I wonder, too, if Fr. Taft might have some insights into what might be done to re-balance the liturgical life of the Byzantine Churches, and whether the widespread practice of combining Vespers, for example, or the celebration of one or another Mystery, with the Eucharist has had its own unintended effect of muddling our liturgical perceptions.


Re: TAFT ARTICLE IN AMERICA [Re: Tim] #290437 06/02/08 07:37 PM
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Originally Posted by Tim
I wonder if Fr. Taft would consider the paucity of priests, deacons and chanters in the Byzantine Churches either as an excuse for their jettisoning the Hours, or as a reason for there having been no success in reviving this element of our liturgical prayer.

I have no idea how Archimandrite Taft will respond to this question.

Father Serge touches on some key issues. Many in the Byzantine Catholic Churches have accepted (perhaps unconsciously) the idea that a liturgical service that does not involve Eucharist is not worth celebrating. We have lost that sense of Vespers & Matins being services that prepare the faithful for the Eucharistic Liturgy.

Further, I think this issue goes hand in hand with the issue for some that a service is not worth the praying if only 3, 5 or 15 participate. I know numerous priests who say they would celebrate Vespers or Matins but won’t because they would not get enough participation to justify the effort. I daresay the root of this problem is a lack (by our whole Church) of understanding of prayer, and the power that flows from even two joined in prayer. It has been my observation that two gathered in prayer in His Name always grows to three, and then four. In our 21st century American culture perhaps a realistic goal would someday to attract 20% of the Sunday crowd to the Vigil.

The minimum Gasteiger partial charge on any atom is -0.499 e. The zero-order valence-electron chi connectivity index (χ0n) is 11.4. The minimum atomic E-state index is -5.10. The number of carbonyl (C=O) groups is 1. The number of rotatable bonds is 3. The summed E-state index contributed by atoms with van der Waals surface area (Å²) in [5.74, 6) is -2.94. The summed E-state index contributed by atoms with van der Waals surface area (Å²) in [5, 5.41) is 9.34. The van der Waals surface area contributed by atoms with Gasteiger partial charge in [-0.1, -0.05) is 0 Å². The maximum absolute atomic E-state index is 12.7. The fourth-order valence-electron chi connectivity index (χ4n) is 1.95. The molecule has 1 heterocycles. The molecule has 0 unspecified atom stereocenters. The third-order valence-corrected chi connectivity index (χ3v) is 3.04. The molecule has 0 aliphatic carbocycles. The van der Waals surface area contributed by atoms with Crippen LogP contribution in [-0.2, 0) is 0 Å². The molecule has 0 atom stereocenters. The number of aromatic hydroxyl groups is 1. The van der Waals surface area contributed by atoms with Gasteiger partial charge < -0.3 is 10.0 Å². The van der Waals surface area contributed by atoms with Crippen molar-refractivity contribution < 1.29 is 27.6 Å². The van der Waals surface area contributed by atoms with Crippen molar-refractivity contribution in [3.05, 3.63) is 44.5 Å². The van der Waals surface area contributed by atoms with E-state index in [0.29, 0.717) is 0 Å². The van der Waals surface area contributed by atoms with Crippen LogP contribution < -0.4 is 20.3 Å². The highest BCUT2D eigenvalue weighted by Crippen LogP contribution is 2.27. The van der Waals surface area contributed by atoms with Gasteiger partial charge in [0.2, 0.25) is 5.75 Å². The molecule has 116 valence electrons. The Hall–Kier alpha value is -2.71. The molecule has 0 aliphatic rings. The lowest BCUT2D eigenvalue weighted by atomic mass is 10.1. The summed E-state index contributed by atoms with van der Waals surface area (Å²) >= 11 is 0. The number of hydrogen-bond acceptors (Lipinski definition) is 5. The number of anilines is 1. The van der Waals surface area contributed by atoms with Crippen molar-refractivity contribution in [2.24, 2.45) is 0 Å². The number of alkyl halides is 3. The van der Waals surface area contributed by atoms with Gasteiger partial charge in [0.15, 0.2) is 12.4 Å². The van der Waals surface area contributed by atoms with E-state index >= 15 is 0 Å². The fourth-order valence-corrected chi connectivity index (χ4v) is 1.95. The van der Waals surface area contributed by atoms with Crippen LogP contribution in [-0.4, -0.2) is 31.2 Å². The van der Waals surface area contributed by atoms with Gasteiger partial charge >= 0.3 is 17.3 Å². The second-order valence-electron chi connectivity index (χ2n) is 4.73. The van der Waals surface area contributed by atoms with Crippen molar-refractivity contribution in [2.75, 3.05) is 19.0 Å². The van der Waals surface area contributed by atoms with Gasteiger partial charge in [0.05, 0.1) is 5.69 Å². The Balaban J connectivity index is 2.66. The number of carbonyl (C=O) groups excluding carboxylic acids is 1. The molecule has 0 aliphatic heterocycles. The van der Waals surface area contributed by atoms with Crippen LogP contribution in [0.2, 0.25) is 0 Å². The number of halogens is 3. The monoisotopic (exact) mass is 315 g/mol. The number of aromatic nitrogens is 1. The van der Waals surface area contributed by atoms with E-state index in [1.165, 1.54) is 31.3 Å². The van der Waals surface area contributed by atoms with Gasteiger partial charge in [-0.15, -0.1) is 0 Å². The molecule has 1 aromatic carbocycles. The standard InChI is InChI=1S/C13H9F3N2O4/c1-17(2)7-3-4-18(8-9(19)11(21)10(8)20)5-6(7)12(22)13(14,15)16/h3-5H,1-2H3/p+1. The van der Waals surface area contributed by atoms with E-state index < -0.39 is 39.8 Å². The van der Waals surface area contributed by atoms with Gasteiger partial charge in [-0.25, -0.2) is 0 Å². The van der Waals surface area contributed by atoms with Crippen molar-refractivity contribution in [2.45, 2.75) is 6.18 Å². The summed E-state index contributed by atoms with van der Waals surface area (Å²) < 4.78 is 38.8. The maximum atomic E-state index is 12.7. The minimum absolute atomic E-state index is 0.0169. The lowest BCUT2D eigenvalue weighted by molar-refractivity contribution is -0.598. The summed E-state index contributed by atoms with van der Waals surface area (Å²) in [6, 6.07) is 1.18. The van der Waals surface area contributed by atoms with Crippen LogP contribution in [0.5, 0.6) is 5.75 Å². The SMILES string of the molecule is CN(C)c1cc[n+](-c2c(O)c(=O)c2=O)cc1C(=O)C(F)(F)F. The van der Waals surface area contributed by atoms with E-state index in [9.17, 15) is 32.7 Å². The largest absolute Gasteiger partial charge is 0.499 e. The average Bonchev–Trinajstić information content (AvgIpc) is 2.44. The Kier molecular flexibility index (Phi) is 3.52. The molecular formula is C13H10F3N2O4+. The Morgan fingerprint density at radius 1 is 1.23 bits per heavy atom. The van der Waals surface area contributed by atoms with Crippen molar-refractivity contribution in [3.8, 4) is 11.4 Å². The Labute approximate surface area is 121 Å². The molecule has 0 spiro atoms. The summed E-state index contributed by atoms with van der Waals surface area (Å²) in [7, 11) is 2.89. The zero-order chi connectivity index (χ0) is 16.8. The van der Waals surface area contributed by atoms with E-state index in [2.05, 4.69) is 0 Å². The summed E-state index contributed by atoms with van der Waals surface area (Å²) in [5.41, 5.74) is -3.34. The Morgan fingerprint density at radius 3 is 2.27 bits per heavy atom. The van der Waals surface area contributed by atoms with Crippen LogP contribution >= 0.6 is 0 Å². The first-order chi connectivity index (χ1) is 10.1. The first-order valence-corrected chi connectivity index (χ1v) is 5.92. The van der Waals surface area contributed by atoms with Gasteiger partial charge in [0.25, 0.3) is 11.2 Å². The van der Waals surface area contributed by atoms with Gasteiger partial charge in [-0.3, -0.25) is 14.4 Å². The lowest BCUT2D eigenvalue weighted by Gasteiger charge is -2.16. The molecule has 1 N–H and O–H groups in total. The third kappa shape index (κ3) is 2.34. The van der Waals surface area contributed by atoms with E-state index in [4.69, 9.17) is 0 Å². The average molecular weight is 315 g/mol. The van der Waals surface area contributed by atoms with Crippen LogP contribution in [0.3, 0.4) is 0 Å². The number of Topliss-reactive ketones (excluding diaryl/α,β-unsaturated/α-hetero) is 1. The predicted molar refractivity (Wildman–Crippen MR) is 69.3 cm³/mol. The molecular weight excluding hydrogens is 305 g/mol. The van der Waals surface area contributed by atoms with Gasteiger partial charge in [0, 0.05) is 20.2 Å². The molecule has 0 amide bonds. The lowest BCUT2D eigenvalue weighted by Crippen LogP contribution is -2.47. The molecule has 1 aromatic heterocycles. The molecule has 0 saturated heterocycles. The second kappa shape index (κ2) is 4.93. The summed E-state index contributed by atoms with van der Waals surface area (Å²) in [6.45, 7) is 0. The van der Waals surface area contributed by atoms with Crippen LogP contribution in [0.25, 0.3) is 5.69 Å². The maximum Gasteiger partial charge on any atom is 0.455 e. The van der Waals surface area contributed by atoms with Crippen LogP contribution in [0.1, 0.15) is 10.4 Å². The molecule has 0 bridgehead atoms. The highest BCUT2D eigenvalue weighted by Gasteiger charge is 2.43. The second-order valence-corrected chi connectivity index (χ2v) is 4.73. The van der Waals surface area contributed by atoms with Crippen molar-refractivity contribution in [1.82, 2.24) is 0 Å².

Re: TAFT ARTICLE IN AMERICA [Re: Administrator] #290440 06/02/08 08:29 PM
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More interesting thoughts from Administrator.

I wasn't expecting an answer, of course, when I raised the rhetorical question about Fr. Robert's views.

I wonder if Admnistrator is not accepting "perhaps unconsciously" the very idea he seems to reject. Is it true that the purpose of Vespers and Matins is "to prepare the faithful for the Eucharistic Liturgy"? I had rather thought that they were sufficient in themselves as an element of a fabric of public prayer at the center of which stands the Eucharist. It's something like saying that Penance exists only to prepare for the reception of Holy Communion.

As to his final point: I realize he's referring to the views of some old-style clerics. Is liturgical prayer a numbers game? Didn't Someone say something about "two or three gathered in My Name"? Does it even matter if two never grows to three? Is the problem one of clericalism and the idea that the prayer is less "holy" if two or three layfolk pray it than if it is led by priest or deacon?

Re: TAFT ARTICLE IN AMERICA [Re: Tim] #290441 06/02/08 09:08 PM
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Originally Posted by Tim
I had rather thought that [Vespers and Matins] were sufficient in themselves as an element of a fabric of public prayer at the center of which stands the Eucharist.

To say that Vespers and Matins prepare one for the celebration of the Eucharistic Liturgy does not suggest that they do not stand well as liturgical services, each by itself.

To say that the Mystery of Penance prepares one to receive the Eucharist does not suggest that the only reason for Penance is to prepare one to receive the Eucharist.

Do one or more elements of Vespers and Matins point specifically towards the Eucharist which will follow at the Divine Liturgy? We can see differences in structure of the daily office between an ordinary day (i.e., no major saint or commemoration) and a Sunday or a Great Feast (and those in between). Using Sunday as an example, are the differences only because Sunday is a mini-Pascha? Good topic for discussion.